People say, “Well, but you know…” No, no, no, no, no! [He laughs.]

But the situation is not just about Peter, Pope Francis, but it’s every priest, every bishop, every lay person. The Church is us, ourselves. Once we have made this encounter with Christ and we have been sent, we become disciples, and we are sent to announce the Good News in reality — in the family, in the school, in politics, in hospitals, everywhere — in order to offer to people the possibility to live a different kind of life based on love, on justice, on peace. Not as values — the world speaks very strongly about values — but as personal engagement. Love does not exist as such. I’ve never met love. I’ve met loving people. And that’s very important.

The Church is not preaching love as an ideal. The Church is preaching love as a presence of someone. I am loved and I am called to love. It’s a relationship. I cannot discover love if I don’t meet a person who loves me. And precisely in our faith we have met somebody who loves us and has given his life for us. And this encounter creates a new dynamism in our life, which will change us and the world.

I think it’s very important not to forget that, otherwise we idealogize everything and, again, we create enemies, because if the person doesn’t share my idea, he becomes my enemy. And this is war! This is what happens in the war between Russia and Ukraine and so forth. Because we declare that the other is not good, so the other has to be eliminated. But we actually live that way even in our politics today in this country.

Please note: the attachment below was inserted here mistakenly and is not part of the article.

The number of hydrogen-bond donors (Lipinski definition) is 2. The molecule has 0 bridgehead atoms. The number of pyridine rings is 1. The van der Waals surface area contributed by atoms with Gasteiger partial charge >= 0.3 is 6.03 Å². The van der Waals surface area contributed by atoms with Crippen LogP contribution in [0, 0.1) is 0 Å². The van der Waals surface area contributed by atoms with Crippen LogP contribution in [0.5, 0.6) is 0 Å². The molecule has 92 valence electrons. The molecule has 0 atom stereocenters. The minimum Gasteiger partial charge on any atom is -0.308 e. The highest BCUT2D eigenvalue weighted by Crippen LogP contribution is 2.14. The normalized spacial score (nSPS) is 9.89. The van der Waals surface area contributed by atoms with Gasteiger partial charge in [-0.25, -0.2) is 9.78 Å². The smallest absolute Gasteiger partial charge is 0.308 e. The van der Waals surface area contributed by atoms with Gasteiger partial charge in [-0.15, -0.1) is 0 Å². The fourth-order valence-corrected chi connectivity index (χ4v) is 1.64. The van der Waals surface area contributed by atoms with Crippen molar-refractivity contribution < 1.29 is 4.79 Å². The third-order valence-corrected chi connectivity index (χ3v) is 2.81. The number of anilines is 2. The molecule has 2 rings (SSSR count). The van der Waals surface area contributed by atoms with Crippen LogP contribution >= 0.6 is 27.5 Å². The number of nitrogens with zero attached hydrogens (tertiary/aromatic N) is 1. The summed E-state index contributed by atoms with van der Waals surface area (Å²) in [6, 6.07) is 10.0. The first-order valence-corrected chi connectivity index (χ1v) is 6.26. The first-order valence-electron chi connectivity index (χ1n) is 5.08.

It seems that young people, particularly, are very sensitive to this. I have spoken to many young people who say they feel like the older generation just wants to coopt them into a particular position, but without really want to engage with them. I’m curious how you think the Church needs to engage with the young.

Well, I think the Church is really there to create relationships with people as they are. We are not a business, you know. At times we act too much like a business — even at times in our parishes. They do a lot of work, but at times we fall into the trap of being obsessed with organization. This is okay, but what about the people?

And by the way, even if I have a good number of people attending my church, what about the others who are not there? This is the reason why Pope Francis tells us all the time to go out, not to remain a self-enclosed Church, a small group of people. No! We have to go out all the time. It’s not easy, but this is our job. Go and announce the Good News! The Good News that God loves us, and you are called to respond to that love. And young people need to hear that Good News. I’m convinced of that.